• Make a difference. Nonprofit organizations are always looking for volunteers to lend a hand. Be one of them. By volunteering, you’ll meet new people and have new experiences. As an added perk, you’ll make a real difference in others’ lives. Knowing you’re improving life for others will help keep lonely feelings away.
  • Phone a friend. Talking to people you care about helps you feel less isolated. So, pick up the phone and call a family member or friend. Better yet, invite your neighbor over for coffee or dinner. At work, take advantage of break time. Try to coordinate taking breaks together with coworkers.

Dealing With Loneliness on Your Own

Other people aren’t always available to talk. Fortunately, you don’t always need other people to keep lonely thoughts away. You just need to engage your mind.

Focusing on lonely feelings can make you feel lonelier. Putting your mind to work on other things helps.

Great ways to avoid loneliness when on your own include:

  • Listen to your favorite music. Take the time to really listen to songs. Pay attention to what every instrument is doing. Sing along. Improve your physical and mental health by dancing.
  • Read a book. A good book transports you to other places. Added perk: Once you finish reading it, you’ll have a new topic of discussion the next time you see family or friends.
  • Learn something new. Thanks to libraries and the internet, you can learn how to do almost anything from the comfort of your home. Picking up new skills keeps you busy for hours or weeks on end. It also gives you a new skill to use in the months and years to come.

What to Do When Loneliness Lasts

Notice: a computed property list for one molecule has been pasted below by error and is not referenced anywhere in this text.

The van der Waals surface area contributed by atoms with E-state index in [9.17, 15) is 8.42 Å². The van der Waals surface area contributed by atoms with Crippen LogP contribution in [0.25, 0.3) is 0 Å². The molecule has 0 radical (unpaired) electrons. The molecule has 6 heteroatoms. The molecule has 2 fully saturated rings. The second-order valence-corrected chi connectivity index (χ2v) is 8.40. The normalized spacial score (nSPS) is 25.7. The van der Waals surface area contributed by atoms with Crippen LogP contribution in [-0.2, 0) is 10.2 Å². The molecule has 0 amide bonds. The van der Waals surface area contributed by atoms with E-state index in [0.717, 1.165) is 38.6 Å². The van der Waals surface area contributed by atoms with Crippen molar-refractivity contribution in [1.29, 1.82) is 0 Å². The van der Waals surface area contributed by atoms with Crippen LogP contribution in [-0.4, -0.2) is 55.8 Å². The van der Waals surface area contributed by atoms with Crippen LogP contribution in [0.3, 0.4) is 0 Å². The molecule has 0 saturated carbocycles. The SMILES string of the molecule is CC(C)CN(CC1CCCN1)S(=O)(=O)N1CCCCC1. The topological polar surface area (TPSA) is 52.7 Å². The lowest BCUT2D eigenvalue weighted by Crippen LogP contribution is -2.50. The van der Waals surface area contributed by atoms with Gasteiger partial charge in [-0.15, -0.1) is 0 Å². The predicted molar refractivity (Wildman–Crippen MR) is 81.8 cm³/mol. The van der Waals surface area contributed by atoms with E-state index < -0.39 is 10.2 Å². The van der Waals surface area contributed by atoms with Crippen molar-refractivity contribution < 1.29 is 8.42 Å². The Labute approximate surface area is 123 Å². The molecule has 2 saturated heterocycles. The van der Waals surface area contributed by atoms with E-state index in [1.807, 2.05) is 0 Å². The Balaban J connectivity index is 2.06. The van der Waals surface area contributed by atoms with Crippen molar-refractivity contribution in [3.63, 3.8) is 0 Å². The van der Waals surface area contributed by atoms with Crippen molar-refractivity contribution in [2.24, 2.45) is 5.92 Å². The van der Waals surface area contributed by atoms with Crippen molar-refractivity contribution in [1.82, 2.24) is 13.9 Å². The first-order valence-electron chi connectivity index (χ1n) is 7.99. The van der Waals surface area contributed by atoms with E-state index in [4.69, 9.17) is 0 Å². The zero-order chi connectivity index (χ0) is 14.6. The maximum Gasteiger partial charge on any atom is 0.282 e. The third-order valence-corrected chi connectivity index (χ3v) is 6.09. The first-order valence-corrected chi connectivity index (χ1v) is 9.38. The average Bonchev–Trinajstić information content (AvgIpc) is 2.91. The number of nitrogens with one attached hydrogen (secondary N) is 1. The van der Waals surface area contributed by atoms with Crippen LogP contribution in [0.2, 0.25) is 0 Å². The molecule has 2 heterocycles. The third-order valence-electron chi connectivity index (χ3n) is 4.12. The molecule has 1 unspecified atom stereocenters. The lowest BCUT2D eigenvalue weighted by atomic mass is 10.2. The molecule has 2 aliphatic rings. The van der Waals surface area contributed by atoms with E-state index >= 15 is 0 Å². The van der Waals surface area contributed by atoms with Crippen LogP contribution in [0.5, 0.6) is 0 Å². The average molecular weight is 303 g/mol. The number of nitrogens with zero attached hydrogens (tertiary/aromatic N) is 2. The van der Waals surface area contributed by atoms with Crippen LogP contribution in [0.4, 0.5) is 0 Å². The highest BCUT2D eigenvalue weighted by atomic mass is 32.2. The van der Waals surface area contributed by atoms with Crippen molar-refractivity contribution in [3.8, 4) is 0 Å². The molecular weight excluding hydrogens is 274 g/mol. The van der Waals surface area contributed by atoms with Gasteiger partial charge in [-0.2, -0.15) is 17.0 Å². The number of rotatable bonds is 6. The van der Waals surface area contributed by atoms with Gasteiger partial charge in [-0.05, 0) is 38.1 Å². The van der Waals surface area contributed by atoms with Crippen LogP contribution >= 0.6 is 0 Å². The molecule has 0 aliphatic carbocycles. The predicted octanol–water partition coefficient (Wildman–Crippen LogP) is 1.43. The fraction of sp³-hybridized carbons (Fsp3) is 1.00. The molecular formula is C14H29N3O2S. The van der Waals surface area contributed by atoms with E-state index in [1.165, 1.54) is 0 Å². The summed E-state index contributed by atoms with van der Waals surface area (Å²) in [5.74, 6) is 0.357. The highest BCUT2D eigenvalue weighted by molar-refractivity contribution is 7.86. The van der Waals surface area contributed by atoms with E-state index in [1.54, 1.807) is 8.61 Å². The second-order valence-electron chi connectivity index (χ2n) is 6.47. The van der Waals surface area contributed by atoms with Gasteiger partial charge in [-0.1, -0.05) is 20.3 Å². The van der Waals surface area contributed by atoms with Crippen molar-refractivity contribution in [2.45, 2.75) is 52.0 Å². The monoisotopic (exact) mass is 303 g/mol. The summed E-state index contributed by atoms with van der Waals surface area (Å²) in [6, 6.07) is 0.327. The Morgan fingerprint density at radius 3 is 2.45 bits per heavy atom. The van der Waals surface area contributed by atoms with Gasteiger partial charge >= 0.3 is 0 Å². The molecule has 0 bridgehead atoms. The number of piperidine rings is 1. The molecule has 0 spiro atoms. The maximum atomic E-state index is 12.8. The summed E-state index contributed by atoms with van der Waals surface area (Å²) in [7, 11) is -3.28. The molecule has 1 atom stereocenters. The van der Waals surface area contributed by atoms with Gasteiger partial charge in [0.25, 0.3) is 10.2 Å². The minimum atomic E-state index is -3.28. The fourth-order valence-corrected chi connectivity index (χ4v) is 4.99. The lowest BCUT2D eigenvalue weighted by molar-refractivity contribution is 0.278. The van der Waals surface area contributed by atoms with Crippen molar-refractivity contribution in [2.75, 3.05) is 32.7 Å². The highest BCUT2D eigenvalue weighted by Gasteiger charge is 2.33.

Sometimes, it’s hard to shake lonely feelings. When loneliness sticks around despite using the techniques above, reach out for help. Talk to family and friends about how you feel. Then contact a mental health professional or your primary care provider. By being open and honest, you help your care team care for you.

This is particularly important if you feel hopeless or suicidal. During your visit, your care team can help determine whether you have an underlying mental or physical health issue leading to your feelings. Whatever the cause, your care team can provide treatment options tailored to your specific needs.

Call 988 Suicide & Crisis Lifeline which provides free and confidential emotional support to people in suicidal crisis or emotional distress 24 hours a day, 7 days a week, across the U.S.

Can You Avoid Loneliness?

Unfortunately, there’s no guaranteed way to never feel lonely. You can reduce your risk by staying connected with loved ones and using the same methods that help overcome loneliness.

Additionally, you may want to adopt a pet. Furry, feathered, and scaly friends are great companions that give and receive love. Pets can also connect you to other animal lovers, which helps you grow your social support system even more.

Feeling lonely? Find a provider at Memorial Hospital of Sweetwater County to help determine the cause and move past loneliness.